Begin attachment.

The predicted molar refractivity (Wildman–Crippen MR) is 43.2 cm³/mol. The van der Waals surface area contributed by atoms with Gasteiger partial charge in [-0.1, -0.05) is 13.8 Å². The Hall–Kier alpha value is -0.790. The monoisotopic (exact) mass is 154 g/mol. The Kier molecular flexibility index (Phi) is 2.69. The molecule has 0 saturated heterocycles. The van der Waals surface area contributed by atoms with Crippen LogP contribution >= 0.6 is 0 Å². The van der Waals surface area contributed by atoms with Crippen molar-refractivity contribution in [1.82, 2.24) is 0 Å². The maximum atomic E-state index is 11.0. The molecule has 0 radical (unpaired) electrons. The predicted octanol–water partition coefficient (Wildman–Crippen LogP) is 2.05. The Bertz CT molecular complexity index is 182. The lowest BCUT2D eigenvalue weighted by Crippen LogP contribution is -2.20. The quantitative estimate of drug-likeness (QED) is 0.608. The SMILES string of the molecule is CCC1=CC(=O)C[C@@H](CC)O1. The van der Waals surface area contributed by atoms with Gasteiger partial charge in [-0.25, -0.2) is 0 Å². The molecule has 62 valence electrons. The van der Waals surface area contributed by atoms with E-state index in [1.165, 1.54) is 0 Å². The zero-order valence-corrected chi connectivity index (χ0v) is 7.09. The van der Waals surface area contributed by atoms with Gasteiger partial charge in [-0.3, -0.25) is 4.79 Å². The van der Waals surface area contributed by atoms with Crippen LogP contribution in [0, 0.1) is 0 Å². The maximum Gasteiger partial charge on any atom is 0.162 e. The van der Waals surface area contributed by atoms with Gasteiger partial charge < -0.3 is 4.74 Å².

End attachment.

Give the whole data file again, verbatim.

The predicted molar refractivity (Wildman–Crippen MR) is 43.2 cm³/mol. The van der Waals surface area contributed by atoms with Gasteiger partial charge in [-0.1, -0.05) is 13.8 Å². The Hall–Kier alpha value is -0.790. The monoisotopic (exact) mass is 154 g/mol. The Kier molecular flexibility index (Phi) is 2.69. The molecule has 0 saturated heterocycles. The van der Waals surface area contributed by atoms with Crippen LogP contribution >= 0.6 is 0 Å². The van der Waals surface area contributed by atoms with Crippen molar-refractivity contribution in [1.82, 2.24) is 0 Å². The maximum atomic E-state index is 11.0. The molecule has 0 radical (unpaired) electrons. The predicted octanol–water partition coefficient (Wildman–Crippen LogP) is 2.05. The Bertz CT molecular complexity index is 182. The lowest BCUT2D eigenvalue weighted by Crippen LogP contribution is -2.20. The quantitative estimate of drug-likeness (QED) is 0.608. The SMILES string of the molecule is CCC1=CC(=O)C[C@@H](CC)O1. The van der Waals surface area contributed by atoms with Gasteiger partial charge in [-0.25, -0.2) is 0 Å². The molecule has 62 valence electrons. The van der Waals surface area contributed by atoms with E-state index in [1.165, 1.54) is 0 Å². The zero-order valence-corrected chi connectivity index (χ0v) is 7.09. The van der Waals surface area contributed by atoms with Gasteiger partial charge in [-0.3, -0.25) is 4.79 Å². The van der Waals surface area contributed by atoms with Crippen LogP contribution in [0, 0.1) is 0 Å². The maximum Gasteiger partial charge on any atom is 0.162 e. The van der Waals surface area contributed by atoms with Gasteiger partial charge < -0.3 is 4.74 Å².